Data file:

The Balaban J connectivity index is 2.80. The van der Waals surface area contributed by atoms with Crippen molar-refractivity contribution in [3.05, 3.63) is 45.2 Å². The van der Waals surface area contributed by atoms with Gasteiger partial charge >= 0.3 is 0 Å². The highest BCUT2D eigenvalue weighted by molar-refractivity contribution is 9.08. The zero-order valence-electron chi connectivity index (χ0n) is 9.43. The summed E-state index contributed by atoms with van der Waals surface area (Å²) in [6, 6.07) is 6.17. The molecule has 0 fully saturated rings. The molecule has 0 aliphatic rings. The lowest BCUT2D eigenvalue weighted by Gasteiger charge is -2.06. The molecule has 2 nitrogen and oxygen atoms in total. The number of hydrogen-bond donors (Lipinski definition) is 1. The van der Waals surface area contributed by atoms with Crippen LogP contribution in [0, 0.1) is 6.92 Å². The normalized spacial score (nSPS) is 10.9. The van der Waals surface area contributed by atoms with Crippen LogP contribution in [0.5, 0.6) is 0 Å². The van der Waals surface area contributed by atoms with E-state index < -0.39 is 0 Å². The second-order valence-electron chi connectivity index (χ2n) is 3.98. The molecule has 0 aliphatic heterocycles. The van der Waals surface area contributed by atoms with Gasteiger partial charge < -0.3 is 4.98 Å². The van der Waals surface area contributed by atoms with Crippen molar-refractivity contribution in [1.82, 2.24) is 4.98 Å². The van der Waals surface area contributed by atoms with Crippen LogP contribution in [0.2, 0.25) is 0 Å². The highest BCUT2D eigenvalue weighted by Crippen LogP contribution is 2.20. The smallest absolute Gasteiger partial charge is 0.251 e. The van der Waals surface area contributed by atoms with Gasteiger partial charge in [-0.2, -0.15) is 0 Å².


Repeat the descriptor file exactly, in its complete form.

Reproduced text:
The Balaban J connectivity index is 2.80. The van der Waals surface area contributed by atoms with Crippen molar-refractivity contribution in [3.05, 3.63) is 45.2 Å². The van der Waals surface area contributed by atoms with Gasteiger partial charge >= 0.3 is 0 Å². The highest BCUT2D eigenvalue weighted by molar-refractivity contribution is 9.08. The zero-order valence-electron chi connectivity index (χ0n) is 9.43. The summed E-state index contributed by atoms with van der Waals surface area (Å²) in [6, 6.07) is 6.17. The molecule has 0 fully saturated rings. The molecule has 0 aliphatic rings. The lowest BCUT2D eigenvalue weighted by Gasteiger charge is -2.06. The molecule has 2 nitrogen and oxygen atoms in total. The number of hydrogen-bond donors (Lipinski definition) is 1. The van der Waals surface area contributed by atoms with Crippen LogP contribution in [0, 0.1) is 6.92 Å². The normalized spacial score (nSPS) is 10.9. The van der Waals surface area contributed by atoms with Crippen LogP contribution in [0.5, 0.6) is 0 Å². The van der Waals surface area contributed by atoms with E-state index < -0.39 is 0 Å². The second-order valence-electron chi connectivity index (χ2n) is 3.98. The molecule has 0 aliphatic heterocycles. The van der Waals surface area contributed by atoms with Gasteiger partial charge < -0.3 is 4.98 Å². The van der Waals surface area contributed by atoms with Crippen molar-refractivity contribution in [1.82, 2.24) is 4.98 Å². The van der Waals surface area contributed by atoms with Crippen LogP contribution in [0.2, 0.25) is 0 Å². The highest BCUT2D eigenvalue weighted by Crippen LogP contribution is 2.20. The smallest absolute Gasteiger partial charge is 0.251 e. The van der Waals surface area contributed by atoms with Gasteiger partial charge in [-0.2, -0.15) is 0 Å².